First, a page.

stephenbrooks.orgForumMuon1Generalv4.41 Config file changes
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[AMD Users] Michal Hajicek
2004-05-26 11:18:47
Hi Stephen,
thank you, it's good that everyone can now set how often different trial-types will be used.  But, could you explain the new ones-how they work, please.(Extrapolate, MuSpherical, MuOne, Extreme, LocalGrad, TopoSmooth)
And, what's 'particles per extra thread'?
Michal
Stephen Brooks
2004-05-26 11:27:29
Extrapolate is like interpolate except it takes the line between two good results and selects a point on the _exterior_ part of that line, so both of the original results lie on the same side of it.

MuSpherical makes a random jump within a sphere centred on a good design (normal Mutate is more of a rectangular star pattern where only a few parameters at once will be varied).

MuOne only mutates one parameter at a time.  Despits its simplicity, this one did quite well in the tests I did (though not as well as Extrapolate and LocalGrad).

Extreme makes some of the parameters closer to their end-values.  This is designed for optimisations where a lot of parameters may be at their maximum or minimum.

LocalGrad is more clever: it looks at points within a certain distance of a particular good result and estimates the average slope of muon% in that region, then steps 'uphill' by a certain distance.

TopoSmooth actually takes account of the parameter names: it treats two with consecutive numbers (e.g. s12l, s13l) as neighbours and then 'smooths' the parameters, so each is closer to its neighbour' values.  This is designed to be good in optimisations where the parameters vary smoothly along the machine.


Particles per extra thread is just the number of particles required for Muon1 to justify starting an additional thread.  Below a certain number of particles, having multiple threads is more costly due to the O/S overhead of creating them than just doing the calculation directly in one thread.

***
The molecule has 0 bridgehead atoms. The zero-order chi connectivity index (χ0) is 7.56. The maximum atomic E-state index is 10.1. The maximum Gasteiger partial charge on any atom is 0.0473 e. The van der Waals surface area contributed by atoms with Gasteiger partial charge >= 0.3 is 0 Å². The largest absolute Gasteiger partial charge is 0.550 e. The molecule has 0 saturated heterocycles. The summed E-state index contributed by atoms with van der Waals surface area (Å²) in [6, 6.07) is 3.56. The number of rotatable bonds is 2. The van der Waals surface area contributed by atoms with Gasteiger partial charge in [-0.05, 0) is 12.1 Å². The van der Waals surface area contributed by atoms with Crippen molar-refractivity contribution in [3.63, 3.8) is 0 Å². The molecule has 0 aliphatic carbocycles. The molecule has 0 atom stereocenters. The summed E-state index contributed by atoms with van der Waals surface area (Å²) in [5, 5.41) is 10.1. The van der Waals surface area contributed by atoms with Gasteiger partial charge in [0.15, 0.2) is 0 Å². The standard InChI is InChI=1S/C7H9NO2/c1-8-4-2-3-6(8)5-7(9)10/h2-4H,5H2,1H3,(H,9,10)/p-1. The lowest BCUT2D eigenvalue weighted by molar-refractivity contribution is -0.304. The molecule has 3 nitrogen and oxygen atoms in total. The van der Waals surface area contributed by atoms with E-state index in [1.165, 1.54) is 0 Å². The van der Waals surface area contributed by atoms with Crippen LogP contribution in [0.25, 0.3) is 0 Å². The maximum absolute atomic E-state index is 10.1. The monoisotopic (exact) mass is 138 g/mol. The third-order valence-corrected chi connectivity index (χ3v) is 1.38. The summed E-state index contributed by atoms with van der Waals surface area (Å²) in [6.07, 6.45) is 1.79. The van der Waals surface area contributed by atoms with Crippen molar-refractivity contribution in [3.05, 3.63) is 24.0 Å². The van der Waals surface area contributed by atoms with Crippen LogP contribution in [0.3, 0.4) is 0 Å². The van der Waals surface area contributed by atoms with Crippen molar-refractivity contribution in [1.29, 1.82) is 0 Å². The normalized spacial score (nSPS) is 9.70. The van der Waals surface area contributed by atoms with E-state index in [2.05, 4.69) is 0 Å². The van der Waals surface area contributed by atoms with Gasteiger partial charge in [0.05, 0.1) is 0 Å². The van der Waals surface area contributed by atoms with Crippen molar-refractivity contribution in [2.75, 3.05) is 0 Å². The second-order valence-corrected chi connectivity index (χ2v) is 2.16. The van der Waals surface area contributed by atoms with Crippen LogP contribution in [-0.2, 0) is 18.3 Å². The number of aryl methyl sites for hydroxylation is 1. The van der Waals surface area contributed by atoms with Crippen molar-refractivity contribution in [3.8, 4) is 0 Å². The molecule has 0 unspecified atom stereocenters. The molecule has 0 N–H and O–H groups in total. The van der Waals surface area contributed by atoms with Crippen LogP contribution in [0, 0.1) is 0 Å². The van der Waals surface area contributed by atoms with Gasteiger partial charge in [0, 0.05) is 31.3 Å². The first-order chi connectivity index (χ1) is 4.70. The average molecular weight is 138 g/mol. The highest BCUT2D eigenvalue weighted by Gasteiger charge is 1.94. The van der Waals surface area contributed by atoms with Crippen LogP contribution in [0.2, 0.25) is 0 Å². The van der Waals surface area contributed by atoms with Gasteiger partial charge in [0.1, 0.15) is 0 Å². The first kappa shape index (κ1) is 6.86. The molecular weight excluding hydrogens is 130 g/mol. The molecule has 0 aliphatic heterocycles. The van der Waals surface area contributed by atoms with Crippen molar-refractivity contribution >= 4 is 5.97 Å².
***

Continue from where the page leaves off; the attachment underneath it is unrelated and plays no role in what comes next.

AySz88
2004-05-26 19:59:31
Why would it be faster with extra threads?  Does it matter for single-processor machines?
Herb[Romulus2]
2004-05-27 05:39:18
Is it possible to set Random=0 ??
Stephen Brooks
2004-05-28 01:12:45
quote:
Originally posted by AySz88:
Why would it be faster with extra threads?  Does it matter for single-processor machines? 
Only hyper-threaded ones.  If you've set threads=1, then the particles-per-extra-thread setting does nothing.  Obviously.  Big Grin
quote:
Is it possible to set Random=0 ?? 
Random trials are added according to a probability that decreases with number of results in results.dat.  This tends to zero as the number of results becomes large.  However, if you want more random results than that, you can set Random=1; or similar in that line.
Herb[Romulus2]
2004-05-28 10:55:52
No, I just wanted to exclude randoms completely for some testing purposes, as they are filling up the results.dat when I tried to optimize between only 2 given fine breed results through all the other strategys.
Randoms in such a case are just watering the results.

No big deal, I can replace the results.dat every hour by my own sample.dat then Big Grin
kitsura
2004-05-28 17:20:08
So is 0 considered a valid range for the trial types or is it only from 1-3?  How about 4 and above?
Herb[Romulus2]
2004-05-28 23:00:13
I think it's just a relationship number, but it didn't work with Random=0 for me, all others with 0 just worked fine.

A setting up to maximal 9 for a method should be safe.  It will tell the client to do this method 9 times more often than one with a setting of 1.

I'll check it, but it will last at least half a day and if I run into reruns, even longer Big Grin
kitsura
2004-05-29 04:42:48
Same thing here I haven't gotten Random=0 to work.
Pollock[Romulus2]
2004-05-29 07:26:14
It seems that the Random runs are just a curse we will need to live with.  Smile
The 'Extreme' runs are nice, though.  Those runs usually 'max out' parameters that I was planning to do anyway.  It saves me the trouble of doing it manually.
Herb[Romulus2]
2004-05-29 11:03:43
60630000666606006666 that was the gen-pattern with one rerun results, so it behaved like expected. 

I'll try tomorrow a different pattern with random=1
Stephen Brooks
2004-10-20 11:31:58
It's just divided down - I think it actually accepts values up to 999, while you can't at present turn off "random" completely.
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